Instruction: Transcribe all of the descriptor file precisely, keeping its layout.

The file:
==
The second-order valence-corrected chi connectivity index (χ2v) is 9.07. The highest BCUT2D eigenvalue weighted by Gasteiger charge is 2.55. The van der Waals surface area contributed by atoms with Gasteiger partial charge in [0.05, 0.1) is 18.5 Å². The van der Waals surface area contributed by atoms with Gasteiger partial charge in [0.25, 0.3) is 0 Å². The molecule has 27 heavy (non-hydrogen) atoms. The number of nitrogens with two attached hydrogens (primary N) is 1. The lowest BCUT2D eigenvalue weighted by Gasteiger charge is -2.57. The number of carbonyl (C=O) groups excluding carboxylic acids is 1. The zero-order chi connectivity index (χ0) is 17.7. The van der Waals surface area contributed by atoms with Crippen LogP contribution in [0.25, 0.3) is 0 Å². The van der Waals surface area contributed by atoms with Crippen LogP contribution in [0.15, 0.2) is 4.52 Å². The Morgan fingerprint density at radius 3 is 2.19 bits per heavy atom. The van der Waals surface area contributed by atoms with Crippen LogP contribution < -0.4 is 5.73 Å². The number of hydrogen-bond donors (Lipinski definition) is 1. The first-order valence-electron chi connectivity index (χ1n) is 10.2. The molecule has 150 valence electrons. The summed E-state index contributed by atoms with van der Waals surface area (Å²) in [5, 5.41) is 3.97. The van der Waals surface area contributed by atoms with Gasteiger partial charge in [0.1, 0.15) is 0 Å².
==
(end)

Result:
The second-order valence-corrected chi connectivity index (χ2v) is 9.07. The highest BCUT2D eigenvalue weighted by Gasteiger charge is 2.55. The van der Waals surface area contributed by atoms with Gasteiger partial charge in [0.05, 0.1) is 18.5 Å². The van der Waals surface area contributed by atoms with Gasteiger partial charge in [0.25, 0.3) is 0 Å². The molecule has 27 heavy (non-hydrogen) atoms. The number of nitrogens with two attached hydrogens (primary N) is 1. The lowest BCUT2D eigenvalue weighted by Gasteiger charge is -2.57. The number of carbonyl (C=O) groups excluding carboxylic acids is 1. The zero-order chi connectivity index (χ0) is 17.7. The van der Waals surface area contributed by atoms with Crippen LogP contribution in [0.25, 0.3) is 0 Å². The van der Waals surface area contributed by atoms with Crippen LogP contribution in [0.15, 0.2) is 4.52 Å². The Morgan fingerprint density at radius 3 is 2.19 bits per heavy atom. The van der Waals surface area contributed by atoms with Crippen LogP contribution < -0.4 is 5.73 Å². The number of hydrogen-bond donors (Lipinski definition) is 1. The first-order valence-electron chi connectivity index (χ1n) is 10.2. The molecule has 150 valence electrons. The summed E-state index contributed by atoms with van der Waals surface area (Å²) in [5, 5.41) is 3.97. The van der Waals surface area contributed by atoms with Gasteiger partial charge in [0.1, 0.15) is 0 Å².